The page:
Secret Chambers and Hiding Places eBook

This eBook from the Gutenberg Project consists of approximately 101 pages of information about Secret Chambers and Hiding Places.
containing a small blue-and-white jar of Charles I.’s time.  Three or four small secret repositories existed behind some elaborately carved oak panels in the great hall of the now ruinous Harden Hall, near Stockport.  In similar recesses at Gawdy Hall, Suffolk, were discovered two ancient apostle spoons, a watch, and some Jacobean MSS.  A pair of gloves and some jewels of seventeenth-century date were brought to light not many years ago in a secret recess at Woodham Mortimer Manor House, Essex.  A very curious example of a hiding-place for valuables formerly existed at an old building known as Terpersie Castle, near Alford, Lincolnshire.  The sides of it were lined with stone to preserve articles from damp, and it could be drawn out of the wall like a drawer.

In the year 1861 a hidden receptacle was found at the Elizabethan college of Wedmore, Kent, containing Roman Catholic MSS. and books; and at Bromley Palace, close by, in a small aperture below the floor, was found the leathern sole of a pointed shoe of the Middle Ages!  Small hiding-places of this nature existed in a wing, now pulled down, of the Abbey House, Whitby (in “Lady Anne’s Room").  At Castle Ashby, Northants; Fountains Hall, near Ripon; Ashes House, near Preston; Trent House, Somerset; and Ockwells, Berks,[1] are panels opening upon pivots and screening small cavities in the walls.

[Footnote 1:  Another hiding-place is said to have existed behind the fireplace of the hall.]

[Illustration:  HURSTMONCEAUX CASTLE, SUSSEX]

CHAPTER XV

HIDING-PLACES OF SMUGGLERS AND THIEVES

Horsfield, in his History of Sussex, gives a curious account of the discovery in 1738 of an iron chest in a recess of a wall at the now magnificent ruin Hurstmonceaux Castle.  In the thickness of the walls were many curious staircases communicating with the galleries.  When the old castle was allowed to fall into ruin, the secret passages, etc., were used by smugglers as a convenient receptacle for contraband goods.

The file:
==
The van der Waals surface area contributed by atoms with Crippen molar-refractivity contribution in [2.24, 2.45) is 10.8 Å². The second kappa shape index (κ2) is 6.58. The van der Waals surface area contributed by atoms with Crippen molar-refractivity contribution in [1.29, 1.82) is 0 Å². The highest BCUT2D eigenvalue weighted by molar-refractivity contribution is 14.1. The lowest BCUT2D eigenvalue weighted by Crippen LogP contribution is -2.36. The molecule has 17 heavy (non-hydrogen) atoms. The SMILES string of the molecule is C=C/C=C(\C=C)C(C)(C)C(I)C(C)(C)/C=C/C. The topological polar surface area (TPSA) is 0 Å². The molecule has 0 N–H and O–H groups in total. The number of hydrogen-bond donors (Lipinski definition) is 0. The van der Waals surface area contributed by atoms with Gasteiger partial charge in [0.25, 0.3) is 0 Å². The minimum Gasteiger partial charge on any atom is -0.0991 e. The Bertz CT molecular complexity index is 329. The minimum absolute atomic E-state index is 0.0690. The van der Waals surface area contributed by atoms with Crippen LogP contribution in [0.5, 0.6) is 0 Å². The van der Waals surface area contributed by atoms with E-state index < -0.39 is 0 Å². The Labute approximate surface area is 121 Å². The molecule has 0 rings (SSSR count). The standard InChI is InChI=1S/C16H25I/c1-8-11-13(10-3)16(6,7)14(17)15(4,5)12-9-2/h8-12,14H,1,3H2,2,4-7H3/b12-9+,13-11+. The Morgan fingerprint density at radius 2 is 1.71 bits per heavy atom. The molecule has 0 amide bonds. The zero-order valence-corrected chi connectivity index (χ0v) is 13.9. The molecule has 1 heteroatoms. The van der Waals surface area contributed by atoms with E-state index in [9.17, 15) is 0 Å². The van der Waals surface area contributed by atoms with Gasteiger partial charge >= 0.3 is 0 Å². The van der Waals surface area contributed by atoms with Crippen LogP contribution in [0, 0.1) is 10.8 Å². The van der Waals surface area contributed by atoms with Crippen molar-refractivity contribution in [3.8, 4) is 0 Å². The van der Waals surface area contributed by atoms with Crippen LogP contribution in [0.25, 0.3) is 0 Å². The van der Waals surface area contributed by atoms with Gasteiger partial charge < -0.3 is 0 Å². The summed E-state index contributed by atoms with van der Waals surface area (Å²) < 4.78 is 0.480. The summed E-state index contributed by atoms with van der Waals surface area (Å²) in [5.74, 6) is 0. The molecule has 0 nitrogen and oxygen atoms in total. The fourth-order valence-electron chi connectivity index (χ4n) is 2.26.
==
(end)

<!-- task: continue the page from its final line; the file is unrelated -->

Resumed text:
Until recently there was an ingenious hiding-place behind a sliding panel at the old “Bell Inn” at Sandwich which had the reputation of having formerly been put to the same use; indeed, in many another old house near the coast were hiding-places utilised for a like purpose.

In pulling down an old house at Erith in 1882 a vault was discovered with strong evidence that it had been extensively used for smuggling.  The pretty village of Branscombe, on the Devonshire coast, was, like the adjacent village of Beer, a notorious place for smugglers.  “The Clergy House,” a picturesque, low-built Tudor building (condemned as being insecure and pulled down a few years ago), had many mysterious stories told of its former occupants, its underground chambers and hiding-places; indeed, the villagers went so far as to declare that there was another house beneath the foundations!

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Secret Chambers and Hiding Places from Project Gutenberg. Public domain.
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